With that one, we really liked the idea of going back further with Kim and Jimmy than we had been before, seeing Kim before she was a lawyer and seeing that dynamic and really planting the idea that Kim really was his inspiration to get into the law. We had hinted at that, obviously, throughout the series, but to really make her so integral to his entire ideal as a lawyer. And then it was also a chance to tie that into Chuck. Having those two completely intertwined in Jimmy’s decision to become a lawyer felt really good to us. We also really liked the idea of just showing maybe one of the first moments when Kim really sees the Chuck/Jimmy dynamic and living with that. It comes to define so much of their relationship later.
Moving back to “Wiedersehen,” the Mike storyline with the Germans and the Superlab reaches its breaking point here. What were the challenges of constructing Werner’s breakout, specifically making it believable that somebody could successfully out-Mike Mike when it comes to being methodical?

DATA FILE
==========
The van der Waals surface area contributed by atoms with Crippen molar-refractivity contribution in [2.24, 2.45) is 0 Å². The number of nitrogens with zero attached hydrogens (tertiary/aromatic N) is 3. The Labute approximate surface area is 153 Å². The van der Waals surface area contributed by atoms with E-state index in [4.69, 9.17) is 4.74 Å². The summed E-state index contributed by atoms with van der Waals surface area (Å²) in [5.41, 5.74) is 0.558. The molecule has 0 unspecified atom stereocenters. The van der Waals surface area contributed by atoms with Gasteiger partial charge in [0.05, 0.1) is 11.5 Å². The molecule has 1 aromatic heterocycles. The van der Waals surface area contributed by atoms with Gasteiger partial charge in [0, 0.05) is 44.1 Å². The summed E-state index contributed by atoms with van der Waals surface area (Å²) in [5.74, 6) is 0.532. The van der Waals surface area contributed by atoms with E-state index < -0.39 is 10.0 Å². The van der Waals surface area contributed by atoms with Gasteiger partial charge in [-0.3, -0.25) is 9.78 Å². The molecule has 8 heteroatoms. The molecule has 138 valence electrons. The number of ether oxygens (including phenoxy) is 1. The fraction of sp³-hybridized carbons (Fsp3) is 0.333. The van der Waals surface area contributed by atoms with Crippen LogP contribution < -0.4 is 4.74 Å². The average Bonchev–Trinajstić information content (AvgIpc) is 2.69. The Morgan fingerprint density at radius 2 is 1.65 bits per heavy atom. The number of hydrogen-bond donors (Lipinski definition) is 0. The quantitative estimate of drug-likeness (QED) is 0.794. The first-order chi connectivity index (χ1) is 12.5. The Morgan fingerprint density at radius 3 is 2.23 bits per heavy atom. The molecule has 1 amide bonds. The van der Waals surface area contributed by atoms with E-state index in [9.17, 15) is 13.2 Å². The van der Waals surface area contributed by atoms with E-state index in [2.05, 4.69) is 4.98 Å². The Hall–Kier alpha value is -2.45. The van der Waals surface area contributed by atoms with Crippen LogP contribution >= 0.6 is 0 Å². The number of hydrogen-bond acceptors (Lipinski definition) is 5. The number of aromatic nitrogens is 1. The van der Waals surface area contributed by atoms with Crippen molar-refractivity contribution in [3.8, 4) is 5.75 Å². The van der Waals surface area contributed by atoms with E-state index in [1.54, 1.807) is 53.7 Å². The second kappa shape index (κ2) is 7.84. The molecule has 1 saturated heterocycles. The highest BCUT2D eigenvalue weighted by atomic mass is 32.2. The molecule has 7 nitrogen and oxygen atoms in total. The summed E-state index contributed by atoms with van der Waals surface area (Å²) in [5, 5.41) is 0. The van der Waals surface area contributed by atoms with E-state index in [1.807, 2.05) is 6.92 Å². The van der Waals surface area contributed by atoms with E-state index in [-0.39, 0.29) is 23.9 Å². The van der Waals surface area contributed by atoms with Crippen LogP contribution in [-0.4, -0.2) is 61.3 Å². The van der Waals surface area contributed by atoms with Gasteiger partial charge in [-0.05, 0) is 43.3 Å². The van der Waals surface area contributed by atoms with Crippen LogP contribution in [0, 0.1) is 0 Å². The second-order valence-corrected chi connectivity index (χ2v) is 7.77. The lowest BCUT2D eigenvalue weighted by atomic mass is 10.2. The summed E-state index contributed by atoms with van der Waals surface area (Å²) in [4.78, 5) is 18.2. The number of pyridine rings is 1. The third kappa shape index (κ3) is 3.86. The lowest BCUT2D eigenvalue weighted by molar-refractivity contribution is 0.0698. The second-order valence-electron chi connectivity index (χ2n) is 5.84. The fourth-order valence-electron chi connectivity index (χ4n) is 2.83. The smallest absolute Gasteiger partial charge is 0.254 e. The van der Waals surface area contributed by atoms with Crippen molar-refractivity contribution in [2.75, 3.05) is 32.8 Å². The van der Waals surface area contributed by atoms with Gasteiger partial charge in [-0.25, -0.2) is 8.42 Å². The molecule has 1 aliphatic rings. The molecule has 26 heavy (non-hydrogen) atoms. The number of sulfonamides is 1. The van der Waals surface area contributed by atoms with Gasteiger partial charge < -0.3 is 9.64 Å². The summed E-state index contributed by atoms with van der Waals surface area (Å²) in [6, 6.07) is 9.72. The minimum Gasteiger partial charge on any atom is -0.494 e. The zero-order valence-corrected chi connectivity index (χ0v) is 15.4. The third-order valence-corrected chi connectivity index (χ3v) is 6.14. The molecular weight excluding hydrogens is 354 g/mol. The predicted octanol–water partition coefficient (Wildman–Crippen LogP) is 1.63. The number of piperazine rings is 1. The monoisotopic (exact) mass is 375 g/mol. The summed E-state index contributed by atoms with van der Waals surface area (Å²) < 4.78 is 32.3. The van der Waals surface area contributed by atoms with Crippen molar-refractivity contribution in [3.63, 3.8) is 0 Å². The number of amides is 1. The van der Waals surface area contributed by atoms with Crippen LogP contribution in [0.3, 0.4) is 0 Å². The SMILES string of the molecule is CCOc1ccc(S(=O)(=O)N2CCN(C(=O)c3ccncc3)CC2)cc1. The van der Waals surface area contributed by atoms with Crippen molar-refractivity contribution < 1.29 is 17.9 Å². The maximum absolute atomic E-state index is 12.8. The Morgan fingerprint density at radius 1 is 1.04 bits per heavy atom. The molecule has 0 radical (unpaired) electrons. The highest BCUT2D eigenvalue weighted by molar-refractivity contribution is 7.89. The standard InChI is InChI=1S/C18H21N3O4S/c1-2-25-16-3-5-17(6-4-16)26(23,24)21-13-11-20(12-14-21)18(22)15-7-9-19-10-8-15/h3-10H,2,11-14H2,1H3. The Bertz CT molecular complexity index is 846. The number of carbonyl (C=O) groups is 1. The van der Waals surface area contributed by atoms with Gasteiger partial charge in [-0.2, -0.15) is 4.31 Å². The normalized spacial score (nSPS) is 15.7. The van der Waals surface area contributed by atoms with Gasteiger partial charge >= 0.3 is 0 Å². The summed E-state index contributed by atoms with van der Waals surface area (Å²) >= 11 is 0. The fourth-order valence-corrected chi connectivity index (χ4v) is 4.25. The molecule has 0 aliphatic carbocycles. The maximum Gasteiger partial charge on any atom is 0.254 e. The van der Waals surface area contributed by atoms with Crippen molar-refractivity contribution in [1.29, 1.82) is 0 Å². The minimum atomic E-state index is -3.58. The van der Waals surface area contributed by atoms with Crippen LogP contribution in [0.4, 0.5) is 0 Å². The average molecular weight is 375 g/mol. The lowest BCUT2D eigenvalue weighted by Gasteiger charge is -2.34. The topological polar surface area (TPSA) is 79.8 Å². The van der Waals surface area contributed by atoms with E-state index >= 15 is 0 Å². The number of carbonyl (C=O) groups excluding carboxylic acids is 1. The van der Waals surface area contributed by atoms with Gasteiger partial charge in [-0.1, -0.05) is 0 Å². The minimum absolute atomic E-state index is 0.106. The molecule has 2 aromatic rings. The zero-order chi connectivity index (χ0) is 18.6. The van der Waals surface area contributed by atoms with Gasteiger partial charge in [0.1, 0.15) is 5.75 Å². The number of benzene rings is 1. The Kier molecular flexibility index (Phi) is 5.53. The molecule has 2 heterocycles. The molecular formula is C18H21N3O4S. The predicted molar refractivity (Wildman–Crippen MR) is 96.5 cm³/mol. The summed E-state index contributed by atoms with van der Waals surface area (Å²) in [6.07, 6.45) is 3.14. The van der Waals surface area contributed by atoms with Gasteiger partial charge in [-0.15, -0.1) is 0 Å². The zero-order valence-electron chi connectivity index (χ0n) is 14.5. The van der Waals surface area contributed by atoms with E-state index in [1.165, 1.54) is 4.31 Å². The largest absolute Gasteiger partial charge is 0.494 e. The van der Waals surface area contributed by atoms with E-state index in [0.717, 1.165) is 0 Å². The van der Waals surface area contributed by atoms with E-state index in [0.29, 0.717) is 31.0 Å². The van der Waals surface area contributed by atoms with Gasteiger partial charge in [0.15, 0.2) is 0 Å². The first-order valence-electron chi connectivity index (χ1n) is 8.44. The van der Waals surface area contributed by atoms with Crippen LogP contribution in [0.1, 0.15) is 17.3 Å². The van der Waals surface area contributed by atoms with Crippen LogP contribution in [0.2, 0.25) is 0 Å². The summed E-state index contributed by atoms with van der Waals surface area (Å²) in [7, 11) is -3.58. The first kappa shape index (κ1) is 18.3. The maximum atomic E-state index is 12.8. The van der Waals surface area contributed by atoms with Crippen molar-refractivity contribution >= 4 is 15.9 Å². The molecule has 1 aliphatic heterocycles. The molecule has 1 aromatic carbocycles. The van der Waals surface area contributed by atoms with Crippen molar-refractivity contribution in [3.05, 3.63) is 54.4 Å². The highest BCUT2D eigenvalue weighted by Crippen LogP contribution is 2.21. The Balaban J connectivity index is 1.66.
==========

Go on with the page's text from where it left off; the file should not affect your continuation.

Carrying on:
This was a huge challenge, because Mike is so smart, and we made such a big deal about how secure he’d made this warehouse. So it was really about what was a way that someone like Werner would figure out how to get out of this place that made sense enough to work, but that also wouldn’t make Mike and his guys look completely stupid. I think with Mike, obviously we’re setting up that his weakness is that he likes Werner. They are kind of friends. So that’s basically the way you justify that this could even happen, but we still wanted the escape to feel clever and like Mike wouldn’t have anticipated it. It was just really figuring out what’s the way you can get out of a super-secure place, then once we had that location, figuring out how you could get out of that specific location. When you’re writing “giant warehouse,” you’re thinking very generally, whereas this is a very specific place that has a very specific geography, so then it was about taking advantage of that geography.